I don't understand all the excitement over this new technology called Interactive TV. To my mind, the one and only virtue of TV is that it is NOT interactive. I firmly believe in every citizen's right to sit in his or her underwear, feet up on the coffee table, immured in beer and potato chips, and stare moronically at the flickering phosphors of the TV set, or home entertainment system as we like to say nowadays. I will defend to the death this basic right, as long as it's during a commercial.
I don't mean to criticize all the technologists and scientists who even now are working feverishly to bring this miracle to our homes. I'm sure their motives are purely altruistic, and they see no other consequence of this technology than the enrichment of our lives, and the betterment of our planet for generations to come. Why else would they do it? I, however, unrecoverable cynic that I am, view this all as a plot to deprive me, and others like me (Is that possible?) of our precious mental inertia. Remember that old notion, inertia? That's the law that says: "A body in motion tends to remain in motion, and a body at rest to remain at rest, unless acted upon by an outside force." Well, that applies to minds as well as bodies.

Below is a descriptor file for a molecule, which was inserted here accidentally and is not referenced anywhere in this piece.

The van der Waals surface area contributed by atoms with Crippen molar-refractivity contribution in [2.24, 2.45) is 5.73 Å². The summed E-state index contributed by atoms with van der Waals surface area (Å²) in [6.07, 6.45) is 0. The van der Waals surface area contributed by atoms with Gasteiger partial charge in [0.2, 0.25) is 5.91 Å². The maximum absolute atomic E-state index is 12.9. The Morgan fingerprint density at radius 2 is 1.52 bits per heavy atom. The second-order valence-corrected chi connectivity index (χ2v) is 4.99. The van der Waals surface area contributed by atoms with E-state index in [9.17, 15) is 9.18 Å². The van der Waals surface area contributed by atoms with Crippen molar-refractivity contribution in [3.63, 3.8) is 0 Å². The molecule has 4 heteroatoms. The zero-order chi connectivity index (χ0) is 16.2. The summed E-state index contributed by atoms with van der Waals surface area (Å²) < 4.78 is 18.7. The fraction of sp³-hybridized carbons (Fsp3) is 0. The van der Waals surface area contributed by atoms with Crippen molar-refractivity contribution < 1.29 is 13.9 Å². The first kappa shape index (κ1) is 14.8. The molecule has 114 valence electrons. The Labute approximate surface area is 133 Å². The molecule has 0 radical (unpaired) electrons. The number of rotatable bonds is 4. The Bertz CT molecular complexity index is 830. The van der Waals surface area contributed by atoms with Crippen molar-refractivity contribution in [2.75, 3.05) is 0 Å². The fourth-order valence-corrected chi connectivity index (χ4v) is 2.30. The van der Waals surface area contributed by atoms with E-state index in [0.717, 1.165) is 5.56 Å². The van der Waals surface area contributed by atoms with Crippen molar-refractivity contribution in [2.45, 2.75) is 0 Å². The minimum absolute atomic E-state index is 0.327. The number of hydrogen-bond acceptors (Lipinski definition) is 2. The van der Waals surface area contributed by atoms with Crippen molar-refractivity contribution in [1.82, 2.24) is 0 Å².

Now before you get the wrong idea, let me explain that the mind is most active, most creatively fertile, while watching TV. What could be more stimulating than contemplating the possibility, however, remote, that Jessica Fletcher will again outwit the detectives and solve yet another murder? (Murder seems to follow her like toilet paper on a wet shoe. I think the police really ought to check her for priors.) What's more mind boggling than the thought of yet another Star Trek series, where each week the crew faces the almost unimaginable challenge of figuring out where to put the latex prosthetics on this week's aliens? And what, of course, could possibly provide more mental stimulation than professional wrestling?
Indeed, TV is the greatest mental exerciser since the Rubik's Cube. Just when we had become jaded with too much exposure to doctor shows and police shows, ABC brings us Diagnosis: Murder , a show about a doctor who solves crimes. And for you history buffs, there's Doctor Quinn, Medicine Woman, which depicts with almost uncanny accuracy the life of a woman doctor who invents plastic surgery and mastectomies, raises children any 1960's sitcom family would be proud of, and still finds time to keep her make-up impeccable in post-Civil War Colorado.Now imagine for a moment that in the midst of all this mind-stimulating entertainment, you are suddenly called upon to make a decision. You must decide how to evade the aliens, or where to throw your tomahawk, or whether or not to buy the genuine 24 carat cubic zirconium ring. You're paralyzed, right? I know I am. There's nothing that seizes the brain up like having to make a decision.
For example, right now, I have to decide how to continue this diatribe. Should I continue railing against Interactive TV, or should I elaborate on mental inertia and TV's effects? Well, it's pretty obvious to me that ... actually, maybe I ... no, I think it's ... well ...